And initiatives like these seem to be having an effect. The Victorian Health Promotion Foundation recently revealed that during Walk to School Month in October last year, an estimated 186,600 students (the highest in the initiative’s 14-year history) participated. What is great about this is not just the number of kids using active transport to get to school, but it was almost 40,000 more children than in 2018. That’s around one in three primary school aged kids in Victoria[ii].
The benefits of active transport are easy to see;
- By riding, scooting or walking to school it can help contribute to the minimum of 60 minutes of exercise children under 18 are recommended to do in Australia[iii], thus reducing their amount of sedentary time.
- It reinforces correct pedestrian behaviours and road safety rules that are fundamental in fostering independence in getting to and from places such as school, home or the local park[iv].
- Research has shown that children who chose active travel to get to school arrive awake and alert, improving their concentration in class[v].
- There is less congestion in the streets that surround schools which is better from an environmental perspective and our stress levels too due to not having to find a car park!
- And although it may not seem like it in the short term, if done regularly and frequently enough, drivers will also saving on petrol, making it a cost-effective way to get from A to B.
After all of my research it has become clear to me that the benefits of participating in active travel far out way the negatives and that there are ways to overcome the barriers of participating in initiatives like Ride2School – for me that may mean being a little more prepared the night before (like having the helmets and bikes/scooters out and ready to go), leaving a little earlier than normal, driving part-way and riding the rest or talking to the kids to let them know that they may need to be more cooperative, but the benefits to their health and wellbeing (and ours as parents too) are definitely worth it.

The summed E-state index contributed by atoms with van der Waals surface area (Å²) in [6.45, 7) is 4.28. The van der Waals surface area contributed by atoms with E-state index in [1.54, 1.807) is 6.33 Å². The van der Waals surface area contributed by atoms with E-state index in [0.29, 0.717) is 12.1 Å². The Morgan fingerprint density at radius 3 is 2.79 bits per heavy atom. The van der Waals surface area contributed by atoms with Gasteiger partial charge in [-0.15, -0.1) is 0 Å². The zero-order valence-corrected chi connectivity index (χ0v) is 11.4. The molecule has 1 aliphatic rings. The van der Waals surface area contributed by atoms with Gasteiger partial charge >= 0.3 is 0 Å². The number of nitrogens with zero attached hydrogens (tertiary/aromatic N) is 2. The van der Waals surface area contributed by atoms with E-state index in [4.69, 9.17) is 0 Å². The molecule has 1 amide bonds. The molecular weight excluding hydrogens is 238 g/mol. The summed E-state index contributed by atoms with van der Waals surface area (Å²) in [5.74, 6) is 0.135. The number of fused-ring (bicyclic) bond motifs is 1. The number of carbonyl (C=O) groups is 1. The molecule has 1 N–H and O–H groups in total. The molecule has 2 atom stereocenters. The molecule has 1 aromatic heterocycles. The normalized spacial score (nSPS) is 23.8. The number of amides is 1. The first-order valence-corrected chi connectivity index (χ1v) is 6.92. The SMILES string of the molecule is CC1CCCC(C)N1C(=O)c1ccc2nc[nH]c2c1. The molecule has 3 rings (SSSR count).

As you can see, active transport is easy, effective, affordable and environmentally sound. So, who else will be joining us in riding, scooting or skating to school on National Ride2School Day?
Feature Photo Credit: Bicycle Network – Ride2School Day
[i] Bicycle Network, 2020. ‘Ride to School Day’. https://www.bicyclenetwork.com.au/rides-and events/ride2school/ride2school-day/ Accessed 02/03/20.
[ii] The Victorian Health Promotion Foundation. 2020. ‘Record number of Victorian students walking to school’. https://www.vichealth.vic.gov.au/media-and-resources/media-releases/record-number-of-victorian-students-walking-to-school Accessed 02/03/20.
[iii] Australian Government Department of Health. 2019. ‘Australia’s Physical Activity and Sedentary Behaviour Guidelines and the Australian 24-Hour Movement Guidelines’. https://www1.health.gov.au/internet/main/publishing.nsf/Content/health-pubhlth-strateg-phys-act-guidelines Accessed 03/03/20.
[iv] Bicycle Network, 2020. ‘Ride to School Day’. https://www.bicyclenetwork.com.au/rides-and events/ride2school/ride2school-day/ Accessed 02/03/20.
[v] Duggan, M, Fetherston, H, Harris, B, Lindberg, R, Parisella, A, Shilton, T, Greenland, R & Hickman, D 2018, Active School Travel: Pathways to a Healthy Future, Australian Health Policy Collaboration, Victoria University, Melbourne. ISBN: 978-0-9946026-9-5